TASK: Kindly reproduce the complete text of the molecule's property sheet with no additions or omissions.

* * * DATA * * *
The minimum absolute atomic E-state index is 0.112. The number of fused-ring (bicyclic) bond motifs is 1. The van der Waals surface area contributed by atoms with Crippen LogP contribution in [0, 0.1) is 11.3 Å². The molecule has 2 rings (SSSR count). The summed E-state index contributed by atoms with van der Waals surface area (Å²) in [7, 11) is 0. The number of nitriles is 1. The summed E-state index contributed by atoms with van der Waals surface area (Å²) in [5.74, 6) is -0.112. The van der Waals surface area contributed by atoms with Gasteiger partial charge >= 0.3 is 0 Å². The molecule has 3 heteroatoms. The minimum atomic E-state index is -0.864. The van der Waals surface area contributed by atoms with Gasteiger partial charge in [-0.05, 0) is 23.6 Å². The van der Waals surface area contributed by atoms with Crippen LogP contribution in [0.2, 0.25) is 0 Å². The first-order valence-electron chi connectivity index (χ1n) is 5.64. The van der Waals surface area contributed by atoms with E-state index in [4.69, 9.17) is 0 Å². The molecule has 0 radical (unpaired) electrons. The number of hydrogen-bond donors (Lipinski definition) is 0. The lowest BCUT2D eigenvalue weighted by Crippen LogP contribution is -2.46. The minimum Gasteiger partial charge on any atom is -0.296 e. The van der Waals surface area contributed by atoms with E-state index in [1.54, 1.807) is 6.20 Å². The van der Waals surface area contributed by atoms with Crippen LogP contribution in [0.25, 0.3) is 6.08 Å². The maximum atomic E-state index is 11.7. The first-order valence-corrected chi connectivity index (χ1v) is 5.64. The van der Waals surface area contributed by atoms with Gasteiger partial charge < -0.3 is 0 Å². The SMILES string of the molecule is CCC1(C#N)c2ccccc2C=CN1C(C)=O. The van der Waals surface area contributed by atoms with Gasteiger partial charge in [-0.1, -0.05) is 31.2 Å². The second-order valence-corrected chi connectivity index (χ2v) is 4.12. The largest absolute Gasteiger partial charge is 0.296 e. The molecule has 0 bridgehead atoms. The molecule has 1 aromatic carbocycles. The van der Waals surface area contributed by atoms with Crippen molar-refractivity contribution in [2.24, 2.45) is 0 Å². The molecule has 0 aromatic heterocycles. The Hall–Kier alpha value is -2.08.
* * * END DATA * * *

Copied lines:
The minimum absolute atomic E-state index is 0.112. The number of fused-ring (bicyclic) bond motifs is 1. The van der Waals surface area contributed by atoms with Crippen LogP contribution in [0, 0.1) is 11.3 Å². The molecule has 2 rings (SSSR count). The summed E-state index contributed by atoms with van der Waals surface area (Å²) in [7, 11) is 0. The number of nitriles is 1. The summed E-state index contributed by atoms with van der Waals surface area (Å²) in [5.74, 6) is -0.112. The van der Waals surface area contributed by atoms with Gasteiger partial charge >= 0.3 is 0 Å². The molecule has 3 heteroatoms. The minimum atomic E-state index is -0.864. The van der Waals surface area contributed by atoms with Gasteiger partial charge in [-0.05, 0) is 23.6 Å². The van der Waals surface area contributed by atoms with Crippen LogP contribution in [0.2, 0.25) is 0 Å². The first-order valence-electron chi connectivity index (χ1n) is 5.64. The van der Waals surface area contributed by atoms with E-state index in [4.69, 9.17) is 0 Å². The molecule has 0 radical (unpaired) electrons. The number of hydrogen-bond donors (Lipinski definition) is 0. The lowest BCUT2D eigenvalue weighted by Crippen LogP contribution is -2.46. The minimum Gasteiger partial charge on any atom is -0.296 e. The van der Waals surface area contributed by atoms with E-state index in [1.54, 1.807) is 6.20 Å². The van der Waals surface area contributed by atoms with Crippen LogP contribution in [0.25, 0.3) is 6.08 Å². The maximum atomic E-state index is 11.7. The first-order valence-corrected chi connectivity index (χ1v) is 5.64. The van der Waals surface area contributed by atoms with Gasteiger partial charge < -0.3 is 0 Å². The SMILES string of the molecule is CCC1(C#N)c2ccccc2C=CN1C(C)=O. The van der Waals surface area contributed by atoms with Gasteiger partial charge in [-0.1, -0.05) is 31.2 Å². The second-order valence-corrected chi connectivity index (χ2v) is 4.12. The largest absolute Gasteiger partial charge is 0.296 e. The molecule has 0 bridgehead atoms. The molecule has 1 aromatic carbocycles. The van der Waals surface area contributed by atoms with Crippen molar-refractivity contribution in [2.24, 2.45) is 0 Å². The molecule has 0 aromatic heterocycles. The Hall–Kier alpha value is -2.08.